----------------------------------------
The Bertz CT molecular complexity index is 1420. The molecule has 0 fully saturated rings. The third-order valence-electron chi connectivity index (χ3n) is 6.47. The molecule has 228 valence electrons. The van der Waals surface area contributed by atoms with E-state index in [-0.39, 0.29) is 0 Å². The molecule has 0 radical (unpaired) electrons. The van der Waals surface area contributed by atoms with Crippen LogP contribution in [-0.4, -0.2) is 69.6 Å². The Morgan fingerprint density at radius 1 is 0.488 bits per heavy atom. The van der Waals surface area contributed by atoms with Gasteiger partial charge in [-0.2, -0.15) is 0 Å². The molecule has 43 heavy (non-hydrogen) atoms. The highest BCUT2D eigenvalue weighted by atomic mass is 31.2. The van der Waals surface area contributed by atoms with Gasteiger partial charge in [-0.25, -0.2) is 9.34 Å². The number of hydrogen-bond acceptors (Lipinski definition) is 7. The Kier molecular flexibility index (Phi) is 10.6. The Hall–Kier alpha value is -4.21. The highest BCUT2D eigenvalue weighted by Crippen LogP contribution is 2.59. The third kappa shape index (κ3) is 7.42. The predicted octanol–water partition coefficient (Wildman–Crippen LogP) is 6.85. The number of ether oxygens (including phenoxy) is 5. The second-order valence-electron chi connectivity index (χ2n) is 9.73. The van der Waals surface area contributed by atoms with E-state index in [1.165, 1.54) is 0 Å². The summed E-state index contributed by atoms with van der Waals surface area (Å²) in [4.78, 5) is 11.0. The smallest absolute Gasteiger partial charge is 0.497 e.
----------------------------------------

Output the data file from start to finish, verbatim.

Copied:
The Bertz CT molecular complexity index is 1420. The molecule has 0 fully saturated rings. The third-order valence-electron chi connectivity index (χ3n) is 6.47. The molecule has 228 valence electrons. The van der Waals surface area contributed by atoms with E-state index in [-0.39, 0.29) is 0 Å². The molecule has 0 radical (unpaired) electrons. The van der Waals surface area contributed by atoms with Crippen LogP contribution in [-0.4, -0.2) is 69.6 Å². The Morgan fingerprint density at radius 1 is 0.488 bits per heavy atom. The van der Waals surface area contributed by atoms with Gasteiger partial charge in [-0.2, -0.15) is 0 Å². The molecule has 43 heavy (non-hydrogen) atoms. The highest BCUT2D eigenvalue weighted by atomic mass is 31.2. The van der Waals surface area contributed by atoms with Gasteiger partial charge in [-0.25, -0.2) is 9.34 Å². The number of hydrogen-bond acceptors (Lipinski definition) is 7. The Kier molecular flexibility index (Phi) is 10.6. The Hall–Kier alpha value is -4.21. The highest BCUT2D eigenvalue weighted by Crippen LogP contribution is 2.59. The third kappa shape index (κ3) is 7.42. The predicted octanol–water partition coefficient (Wildman–Crippen LogP) is 6.85. The number of ether oxygens (including phenoxy) is 5. The second-order valence-electron chi connectivity index (χ2n) is 9.73. The van der Waals surface area contributed by atoms with E-state index in [1.165, 1.54) is 0 Å². The summed E-state index contributed by atoms with van der Waals surface area (Å²) in [4.78, 5) is 11.0. The smallest absolute Gasteiger partial charge is 0.497 e.